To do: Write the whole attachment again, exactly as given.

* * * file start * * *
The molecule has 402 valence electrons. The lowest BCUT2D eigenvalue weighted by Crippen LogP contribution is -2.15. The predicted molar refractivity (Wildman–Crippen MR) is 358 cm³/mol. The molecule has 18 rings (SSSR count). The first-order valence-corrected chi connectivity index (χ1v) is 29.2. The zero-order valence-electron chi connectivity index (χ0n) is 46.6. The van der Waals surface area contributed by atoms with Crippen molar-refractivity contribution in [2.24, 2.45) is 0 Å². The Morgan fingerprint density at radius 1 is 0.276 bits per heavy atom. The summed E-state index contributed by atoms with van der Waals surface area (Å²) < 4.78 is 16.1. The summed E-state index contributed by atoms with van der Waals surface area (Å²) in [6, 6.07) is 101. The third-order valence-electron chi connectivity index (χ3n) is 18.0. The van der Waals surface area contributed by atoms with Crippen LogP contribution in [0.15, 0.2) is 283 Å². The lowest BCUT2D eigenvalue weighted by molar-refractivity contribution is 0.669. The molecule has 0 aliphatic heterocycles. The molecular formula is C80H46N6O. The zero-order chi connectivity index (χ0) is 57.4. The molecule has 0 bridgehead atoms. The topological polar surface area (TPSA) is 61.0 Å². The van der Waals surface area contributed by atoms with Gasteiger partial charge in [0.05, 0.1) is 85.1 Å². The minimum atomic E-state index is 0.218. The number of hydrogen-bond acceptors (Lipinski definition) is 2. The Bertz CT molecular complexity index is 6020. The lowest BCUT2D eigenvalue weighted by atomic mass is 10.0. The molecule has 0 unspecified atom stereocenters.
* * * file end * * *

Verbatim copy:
The molecule has 402 valence electrons. The lowest BCUT2D eigenvalue weighted by Crippen LogP contribution is -2.15. The predicted molar refractivity (Wildman–Crippen MR) is 358 cm³/mol. The molecule has 18 rings (SSSR count). The first-order valence-corrected chi connectivity index (χ1v) is 29.2. The zero-order valence-electron chi connectivity index (χ0n) is 46.6. The van der Waals surface area contributed by atoms with Crippen molar-refractivity contribution in [2.24, 2.45) is 0 Å². The Morgan fingerprint density at radius 1 is 0.276 bits per heavy atom. The summed E-state index contributed by atoms with van der Waals surface area (Å²) < 4.78 is 16.1. The summed E-state index contributed by atoms with van der Waals surface area (Å²) in [6, 6.07) is 101. The third-order valence-electron chi connectivity index (χ3n) is 18.0. The van der Waals surface area contributed by atoms with Crippen LogP contribution in [0.15, 0.2) is 283 Å². The lowest BCUT2D eigenvalue weighted by molar-refractivity contribution is 0.669. The molecule has 0 aliphatic heterocycles. The molecular formula is C80H46N6O. The zero-order chi connectivity index (χ0) is 57.4. The molecule has 0 bridgehead atoms. The topological polar surface area (TPSA) is 61.0 Å². The van der Waals surface area contributed by atoms with Gasteiger partial charge in [0.05, 0.1) is 85.1 Å². The minimum atomic E-state index is 0.218. The number of hydrogen-bond acceptors (Lipinski definition) is 2. The Bertz CT molecular complexity index is 6020. The lowest BCUT2D eigenvalue weighted by atomic mass is 10.0. The molecule has 0 unspecified atom stereocenters.